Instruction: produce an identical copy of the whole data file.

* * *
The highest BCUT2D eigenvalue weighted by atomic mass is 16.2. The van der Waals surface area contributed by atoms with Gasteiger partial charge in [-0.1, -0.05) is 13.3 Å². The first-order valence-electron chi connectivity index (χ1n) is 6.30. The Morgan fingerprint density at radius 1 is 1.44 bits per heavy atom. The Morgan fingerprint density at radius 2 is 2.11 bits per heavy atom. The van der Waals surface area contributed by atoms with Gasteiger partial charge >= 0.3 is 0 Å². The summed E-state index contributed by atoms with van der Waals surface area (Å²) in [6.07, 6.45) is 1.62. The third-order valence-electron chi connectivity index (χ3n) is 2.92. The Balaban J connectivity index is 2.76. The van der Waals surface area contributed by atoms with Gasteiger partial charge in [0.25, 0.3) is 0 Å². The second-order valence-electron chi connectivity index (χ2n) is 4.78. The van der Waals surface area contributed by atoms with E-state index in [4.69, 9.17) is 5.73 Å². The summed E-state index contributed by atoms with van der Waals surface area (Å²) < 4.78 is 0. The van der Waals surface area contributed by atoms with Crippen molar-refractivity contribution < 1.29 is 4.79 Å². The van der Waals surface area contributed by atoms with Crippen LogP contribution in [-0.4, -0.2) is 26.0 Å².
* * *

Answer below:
The highest BCUT2D eigenvalue weighted by atomic mass is 16.2. The van der Waals surface area contributed by atoms with Gasteiger partial charge in [-0.1, -0.05) is 13.3 Å². The first-order valence-electron chi connectivity index (χ1n) is 6.30. The Morgan fingerprint density at radius 1 is 1.44 bits per heavy atom. The Morgan fingerprint density at radius 2 is 2.11 bits per heavy atom. The van der Waals surface area contributed by atoms with Gasteiger partial charge >= 0.3 is 0 Å². The summed E-state index contributed by atoms with van der Waals surface area (Å²) in [6.07, 6.45) is 1.62. The third-order valence-electron chi connectivity index (χ3n) is 2.92. The Balaban J connectivity index is 2.76. The van der Waals surface area contributed by atoms with Gasteiger partial charge in [0.25, 0.3) is 0 Å². The second-order valence-electron chi connectivity index (χ2n) is 4.78. The van der Waals surface area contributed by atoms with E-state index in [4.69, 9.17) is 5.73 Å². The summed E-state index contributed by atoms with van der Waals surface area (Å²) < 4.78 is 0. The van der Waals surface area contributed by atoms with Crippen molar-refractivity contribution < 1.29 is 4.79 Å². The van der Waals surface area contributed by atoms with Crippen LogP contribution in [-0.4, -0.2) is 26.0 Å².